Miccosukees absent as residents protest tribal land trust issue

Miccosukees absent as residents protest tribal land trust issue

Miles Moss describes Kendale Lakes concerns.

Initially planned as an informational session, a Kendall Federation of Homeowner Associations public meeting on June 8 became a near 90- minute opposition rally that protested a proposed Miccosukee land trust takeover of the former Kendale Lakes Country Club.

The absence of invited Miami-Dade officials and a tribal spokesman largely submerged KFHA’s intention for an open discussion.

KFHA president Michael Rosenberg, in a post meeting comment, said, “The lack of a tribal representative appearance implies something may be concealed.”

Rosenberg had sought attendance by a tribal officer for an open dialogue with residents to explain reasons for the 12-year Miccosukee effort to place the 230-acre golf course under a U.S. Bureau of Indian Affairs land trust, begun in 2003 and revived in 2012.

Although the tribe previously told the Bureau it intends to continue golf operations, residents fear the possibility of a casino, condominium or other non-golf use on the property, once tribal authority supersedes county regulations.

“The only answer I could get through a tribal office worker was ‘what are they afraid of,’” Rosenberg told an audience of more than 100. An effort to reach a spokesperson for later comment was unanswered at press time.

Residents believe they have been unfairly left out of the Bureau’s procedure for a land trust decision undoing protection written into property sale documents in place since initial 1972 development of Kendale Lakes.

Covenants written for homeowners who live within 150 feet of the golf course property require 75 percent signoffs before any land use change can occur, as well as county commission approvals.

A Bureau official recently told the Gazette a public hearing for citizens related to property change is conducted only if a casino is proposed on tribal land under trust.

“Now, the only thing we can do is organize a grassroots movement by designated committees to develop a cohesive plan for a formal objection,” concluded Miles Moss, a former KFHA president, acting as meeting emcee with 39-year Kendale Lakes resident Aster Mohamad who signed community protest volunteers.

“We wonder what kind of security homeowner families will face if a casino attracts nighttime crowds, leaving at early morning hours,” added Moss who said property devaluation was also a key issue for homeowners.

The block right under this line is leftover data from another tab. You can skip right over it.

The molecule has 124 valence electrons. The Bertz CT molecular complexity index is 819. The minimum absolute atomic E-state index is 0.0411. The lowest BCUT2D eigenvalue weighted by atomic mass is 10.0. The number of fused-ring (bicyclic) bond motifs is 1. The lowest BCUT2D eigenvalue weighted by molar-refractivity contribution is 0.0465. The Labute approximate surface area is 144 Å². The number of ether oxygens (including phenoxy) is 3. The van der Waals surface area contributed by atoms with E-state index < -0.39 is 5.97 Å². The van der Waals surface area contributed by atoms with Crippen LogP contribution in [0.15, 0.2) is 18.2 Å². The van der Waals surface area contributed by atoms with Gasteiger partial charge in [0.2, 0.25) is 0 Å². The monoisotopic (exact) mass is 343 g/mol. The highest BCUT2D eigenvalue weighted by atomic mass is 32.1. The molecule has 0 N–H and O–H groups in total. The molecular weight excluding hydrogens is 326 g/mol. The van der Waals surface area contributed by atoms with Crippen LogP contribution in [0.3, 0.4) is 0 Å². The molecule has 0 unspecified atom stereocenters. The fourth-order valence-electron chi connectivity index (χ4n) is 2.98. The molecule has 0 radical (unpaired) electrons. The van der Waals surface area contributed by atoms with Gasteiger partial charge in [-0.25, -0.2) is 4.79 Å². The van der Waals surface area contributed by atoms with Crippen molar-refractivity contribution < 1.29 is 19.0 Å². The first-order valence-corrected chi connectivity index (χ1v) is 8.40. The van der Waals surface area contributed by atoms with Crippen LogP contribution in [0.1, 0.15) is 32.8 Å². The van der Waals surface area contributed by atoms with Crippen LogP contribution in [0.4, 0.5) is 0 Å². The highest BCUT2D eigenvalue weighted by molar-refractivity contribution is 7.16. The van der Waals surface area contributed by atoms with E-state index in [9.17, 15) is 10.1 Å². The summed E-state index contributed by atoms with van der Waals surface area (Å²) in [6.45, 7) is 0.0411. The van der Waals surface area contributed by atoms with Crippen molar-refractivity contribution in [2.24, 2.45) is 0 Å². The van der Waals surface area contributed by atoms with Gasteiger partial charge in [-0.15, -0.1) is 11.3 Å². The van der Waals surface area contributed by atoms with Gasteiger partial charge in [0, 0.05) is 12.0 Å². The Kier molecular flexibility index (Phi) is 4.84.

Invited to participate as a legal panel were Assistant State Attorneys Christine E. Zahralban and George Cortina who explained State Attorney Katherine Fernandez Rundle’s objections to a tribal trust in a “commentary” letter sent to the Bureau on Apr. 21.

“No, we’ve received no reply to the letter nor acknowledgement,” replied Zahralban, who said jurisdictional issues with policing tribal lands were the state attorney’s primary concern.

“We have had incidents in the past where the tribal police have not been cooperative,” she said, noting a 1999 incident when a tribal member who drove a family of six into a county-maintained canal within tribal property resulted in their drowning. The tribal member was later freed from potential felony indictments by a tribal panel that holds jurisdiction in criminal cases involving tribal members.

Rundle’s 2015 letter also cited a 2008 incident when the Miccosukee Police Department failed to arrest a vehicle driver despite county evidence of impairment by alcohol after a SR84 crash causing serious injuries to another car driver.

Copies of two letters, the first dated Oct. 15, 2003 listing initial objections by Rundle upon first Bureau notice of the tribal application, and a second dated Apr. 21 after the 2012 revival of the issue, were distributed at the meeting’s conclusion.

In addition to policing issues, a 32-page letter by Assistant County Attorney Ileana Cruz dated Mar. 20 cited multiple objections involving potential tribal authority conflicts with county regulation of drainage, building and land use.

U.S. Rep. Carlos Curbelo provided a statement furnished by district director Christopher Miles: “Our office has been actively engaged with local residents and the tribe throughout this process. We continue to monitor the issue closely. The congressman is opposed to any development that is incongruent with the infrastructure and characteristics of the neighborhood.”


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